Using student-generated animations: the challenge of dynamic chemical models in states of matter and the invisibility of the particles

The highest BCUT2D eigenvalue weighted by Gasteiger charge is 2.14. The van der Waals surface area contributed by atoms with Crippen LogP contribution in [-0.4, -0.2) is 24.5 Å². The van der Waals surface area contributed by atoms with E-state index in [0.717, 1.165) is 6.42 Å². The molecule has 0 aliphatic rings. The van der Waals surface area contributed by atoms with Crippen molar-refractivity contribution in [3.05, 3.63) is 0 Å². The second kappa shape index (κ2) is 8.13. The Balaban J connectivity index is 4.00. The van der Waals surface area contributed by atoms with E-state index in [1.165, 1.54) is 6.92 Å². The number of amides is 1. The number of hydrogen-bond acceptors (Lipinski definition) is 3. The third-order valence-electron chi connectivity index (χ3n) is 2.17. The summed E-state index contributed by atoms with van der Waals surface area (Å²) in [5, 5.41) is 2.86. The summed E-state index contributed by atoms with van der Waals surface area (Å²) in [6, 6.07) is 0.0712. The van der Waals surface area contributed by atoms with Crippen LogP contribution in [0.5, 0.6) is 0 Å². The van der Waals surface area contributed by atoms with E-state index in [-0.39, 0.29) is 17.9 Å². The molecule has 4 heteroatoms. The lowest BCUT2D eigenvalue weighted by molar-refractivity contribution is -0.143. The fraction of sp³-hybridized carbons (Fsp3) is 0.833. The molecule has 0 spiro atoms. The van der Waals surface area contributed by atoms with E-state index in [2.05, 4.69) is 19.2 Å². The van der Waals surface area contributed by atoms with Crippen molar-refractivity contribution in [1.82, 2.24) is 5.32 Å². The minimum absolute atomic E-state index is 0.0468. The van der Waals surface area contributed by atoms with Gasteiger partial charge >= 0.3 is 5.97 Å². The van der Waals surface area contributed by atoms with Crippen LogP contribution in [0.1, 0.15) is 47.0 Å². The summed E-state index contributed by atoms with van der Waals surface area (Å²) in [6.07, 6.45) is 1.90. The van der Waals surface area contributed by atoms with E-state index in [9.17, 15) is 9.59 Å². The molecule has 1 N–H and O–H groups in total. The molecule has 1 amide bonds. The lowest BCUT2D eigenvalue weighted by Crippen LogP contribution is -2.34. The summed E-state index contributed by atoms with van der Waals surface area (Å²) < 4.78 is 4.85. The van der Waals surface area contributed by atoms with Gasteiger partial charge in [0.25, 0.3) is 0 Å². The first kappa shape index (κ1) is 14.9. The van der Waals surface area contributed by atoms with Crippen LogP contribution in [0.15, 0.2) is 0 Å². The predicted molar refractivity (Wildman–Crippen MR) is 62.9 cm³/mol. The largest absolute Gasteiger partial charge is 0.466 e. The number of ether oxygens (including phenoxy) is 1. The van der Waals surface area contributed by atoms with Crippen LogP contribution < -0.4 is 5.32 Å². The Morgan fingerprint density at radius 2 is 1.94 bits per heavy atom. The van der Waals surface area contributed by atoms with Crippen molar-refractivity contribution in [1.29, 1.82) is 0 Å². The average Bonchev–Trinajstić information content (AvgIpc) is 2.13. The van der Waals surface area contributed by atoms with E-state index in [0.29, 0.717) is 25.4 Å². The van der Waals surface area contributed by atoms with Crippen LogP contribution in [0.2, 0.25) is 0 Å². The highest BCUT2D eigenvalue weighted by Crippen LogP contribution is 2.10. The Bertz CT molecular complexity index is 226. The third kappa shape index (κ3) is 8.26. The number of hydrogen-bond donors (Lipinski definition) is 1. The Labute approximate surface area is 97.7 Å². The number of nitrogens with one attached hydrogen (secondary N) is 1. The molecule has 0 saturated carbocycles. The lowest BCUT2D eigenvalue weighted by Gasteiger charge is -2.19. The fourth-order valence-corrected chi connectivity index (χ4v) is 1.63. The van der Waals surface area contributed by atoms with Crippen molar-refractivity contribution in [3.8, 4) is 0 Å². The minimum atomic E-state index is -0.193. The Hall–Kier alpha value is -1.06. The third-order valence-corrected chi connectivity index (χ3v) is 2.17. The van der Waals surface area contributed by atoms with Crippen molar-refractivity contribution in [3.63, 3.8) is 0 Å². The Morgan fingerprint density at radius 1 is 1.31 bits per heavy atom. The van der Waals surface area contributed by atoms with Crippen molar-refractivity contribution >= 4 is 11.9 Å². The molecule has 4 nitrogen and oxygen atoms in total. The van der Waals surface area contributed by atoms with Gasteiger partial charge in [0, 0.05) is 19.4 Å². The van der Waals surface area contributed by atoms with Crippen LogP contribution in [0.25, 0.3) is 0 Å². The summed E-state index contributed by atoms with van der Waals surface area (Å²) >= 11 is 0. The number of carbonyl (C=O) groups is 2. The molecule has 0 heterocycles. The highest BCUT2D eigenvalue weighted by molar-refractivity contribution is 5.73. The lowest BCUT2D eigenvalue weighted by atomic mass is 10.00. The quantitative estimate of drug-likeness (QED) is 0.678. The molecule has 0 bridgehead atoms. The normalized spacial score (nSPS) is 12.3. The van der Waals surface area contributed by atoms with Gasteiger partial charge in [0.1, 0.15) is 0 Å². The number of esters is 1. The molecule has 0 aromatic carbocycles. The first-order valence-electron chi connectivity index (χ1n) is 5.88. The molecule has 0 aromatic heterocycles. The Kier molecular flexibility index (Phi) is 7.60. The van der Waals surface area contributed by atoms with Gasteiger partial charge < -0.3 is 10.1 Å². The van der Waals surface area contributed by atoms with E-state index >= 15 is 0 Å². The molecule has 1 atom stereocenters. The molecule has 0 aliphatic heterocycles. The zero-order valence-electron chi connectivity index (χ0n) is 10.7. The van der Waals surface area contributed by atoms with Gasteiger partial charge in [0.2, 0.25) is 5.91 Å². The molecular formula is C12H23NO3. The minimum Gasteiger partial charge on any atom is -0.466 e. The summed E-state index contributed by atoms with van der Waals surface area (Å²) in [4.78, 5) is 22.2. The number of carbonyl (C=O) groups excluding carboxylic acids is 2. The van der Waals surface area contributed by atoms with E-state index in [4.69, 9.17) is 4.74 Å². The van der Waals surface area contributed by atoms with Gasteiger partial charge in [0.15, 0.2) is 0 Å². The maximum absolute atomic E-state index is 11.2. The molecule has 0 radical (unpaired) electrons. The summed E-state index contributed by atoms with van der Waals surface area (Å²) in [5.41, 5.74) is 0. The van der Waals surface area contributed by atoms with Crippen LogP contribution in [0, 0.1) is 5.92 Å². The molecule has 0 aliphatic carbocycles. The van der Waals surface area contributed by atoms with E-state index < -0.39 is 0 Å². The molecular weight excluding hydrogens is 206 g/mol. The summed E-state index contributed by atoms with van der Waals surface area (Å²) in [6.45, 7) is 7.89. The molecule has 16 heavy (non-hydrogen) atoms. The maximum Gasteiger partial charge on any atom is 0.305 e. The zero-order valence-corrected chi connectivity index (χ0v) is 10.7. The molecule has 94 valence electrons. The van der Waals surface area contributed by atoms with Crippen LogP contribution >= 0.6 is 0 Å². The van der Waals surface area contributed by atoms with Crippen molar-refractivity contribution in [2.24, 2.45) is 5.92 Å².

This research investigates the use of student-generated animations in the teaching and learning of chemistry. Previous research has identified the potential for animations to contribute to student learning in science. In particular, animations have the capacity to represent the dynamic process and motions that may be inherent in some chemical concepts. This study focuses on animations that students produced with the support of their teacher and fellow students. The participants in the study were Year 11 science students and their science teacher. The teaching intervention included training the students in the use of animation software, followed by the students working in groups to create animations representing their conceptions of solid, liquid and gaseous states of matter, watching expert animations and classroom discussions. Students were supported by their teacher and encouraged to discuss ideas as they constructed their animations. Data collection included pre- and post-tests, classroom observation, video recording of lessons, collection of artefacts (the students’ animations, expert animations) and interviews with the teacher and students. Use of the student-generated animations created an opportunity to represent and discuss conceptions of the states of matter, including dynamic elements of their conceptualization. The teacher's scaffolding of the groups during the creation of their animations helped students to accurately represent their conceptions. In their analysis of the various animations, students identified differences and similarities among their animations. Data from pre-/post-tests, observations and interviews indicate that the students improved their understanding of states of matter through the teaching/learning process that occurred during the intervention.